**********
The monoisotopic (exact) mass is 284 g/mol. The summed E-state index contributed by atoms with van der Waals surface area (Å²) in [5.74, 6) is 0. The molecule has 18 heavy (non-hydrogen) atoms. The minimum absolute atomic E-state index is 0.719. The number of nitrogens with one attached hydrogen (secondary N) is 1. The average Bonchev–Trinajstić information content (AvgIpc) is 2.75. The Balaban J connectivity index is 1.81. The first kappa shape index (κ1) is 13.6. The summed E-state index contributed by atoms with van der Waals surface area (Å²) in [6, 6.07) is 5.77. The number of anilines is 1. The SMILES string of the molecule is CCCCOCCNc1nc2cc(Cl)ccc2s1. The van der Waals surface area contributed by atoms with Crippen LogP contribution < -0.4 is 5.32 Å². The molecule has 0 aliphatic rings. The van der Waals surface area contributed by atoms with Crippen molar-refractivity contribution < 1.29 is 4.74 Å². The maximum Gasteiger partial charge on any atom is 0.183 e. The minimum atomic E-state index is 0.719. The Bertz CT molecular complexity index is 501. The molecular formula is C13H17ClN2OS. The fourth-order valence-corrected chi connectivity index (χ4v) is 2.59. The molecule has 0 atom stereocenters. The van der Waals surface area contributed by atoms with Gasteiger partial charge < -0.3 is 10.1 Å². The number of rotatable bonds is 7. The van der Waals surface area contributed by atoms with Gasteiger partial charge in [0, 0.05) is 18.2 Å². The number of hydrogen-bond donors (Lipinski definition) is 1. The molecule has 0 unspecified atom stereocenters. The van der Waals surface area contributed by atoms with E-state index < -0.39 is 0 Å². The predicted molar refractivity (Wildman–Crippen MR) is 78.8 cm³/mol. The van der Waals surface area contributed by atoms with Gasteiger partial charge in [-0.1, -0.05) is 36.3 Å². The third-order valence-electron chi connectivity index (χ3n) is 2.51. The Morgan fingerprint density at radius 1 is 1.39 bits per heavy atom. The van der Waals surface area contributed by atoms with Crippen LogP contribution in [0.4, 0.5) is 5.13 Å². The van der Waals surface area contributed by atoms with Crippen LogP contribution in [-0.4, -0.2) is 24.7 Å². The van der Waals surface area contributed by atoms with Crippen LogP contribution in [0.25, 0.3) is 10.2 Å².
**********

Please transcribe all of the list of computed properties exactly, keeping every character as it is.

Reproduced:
The monoisotopic (exact) mass is 284 g/mol. The summed E-state index contributed by atoms with van der Waals surface area (Å²) in [5.74, 6) is 0. The molecule has 18 heavy (non-hydrogen) atoms. The minimum absolute atomic E-state index is 0.719. The number of nitrogens with one attached hydrogen (secondary N) is 1. The average Bonchev–Trinajstić information content (AvgIpc) is 2.75. The Balaban J connectivity index is 1.81. The first kappa shape index (κ1) is 13.6. The summed E-state index contributed by atoms with van der Waals surface area (Å²) in [6, 6.07) is 5.77. The number of anilines is 1. The SMILES string of the molecule is CCCCOCCNc1nc2cc(Cl)ccc2s1. The van der Waals surface area contributed by atoms with Crippen LogP contribution < -0.4 is 5.32 Å². The molecule has 0 aliphatic rings. The van der Waals surface area contributed by atoms with Crippen molar-refractivity contribution < 1.29 is 4.74 Å². The maximum Gasteiger partial charge on any atom is 0.183 e. The minimum atomic E-state index is 0.719. The Bertz CT molecular complexity index is 501. The molecular formula is C13H17ClN2OS. The fourth-order valence-corrected chi connectivity index (χ4v) is 2.59. The molecule has 0 atom stereocenters. The van der Waals surface area contributed by atoms with Gasteiger partial charge < -0.3 is 10.1 Å². The number of rotatable bonds is 7. The van der Waals surface area contributed by atoms with Gasteiger partial charge in [0, 0.05) is 18.2 Å². The number of hydrogen-bond donors (Lipinski definition) is 1. The molecule has 0 unspecified atom stereocenters. The van der Waals surface area contributed by atoms with E-state index < -0.39 is 0 Å². The predicted molar refractivity (Wildman–Crippen MR) is 78.8 cm³/mol. The van der Waals surface area contributed by atoms with Gasteiger partial charge in [-0.1, -0.05) is 36.3 Å². The third-order valence-electron chi connectivity index (χ3n) is 2.51. The Morgan fingerprint density at radius 1 is 1.39 bits per heavy atom. The van der Waals surface area contributed by atoms with Crippen LogP contribution in [0.4, 0.5) is 5.13 Å². The van der Waals surface area contributed by atoms with Crippen LogP contribution in [-0.4, -0.2) is 24.7 Å². The van der Waals surface area contributed by atoms with Crippen LogP contribution in [0.25, 0.3) is 10.2 Å².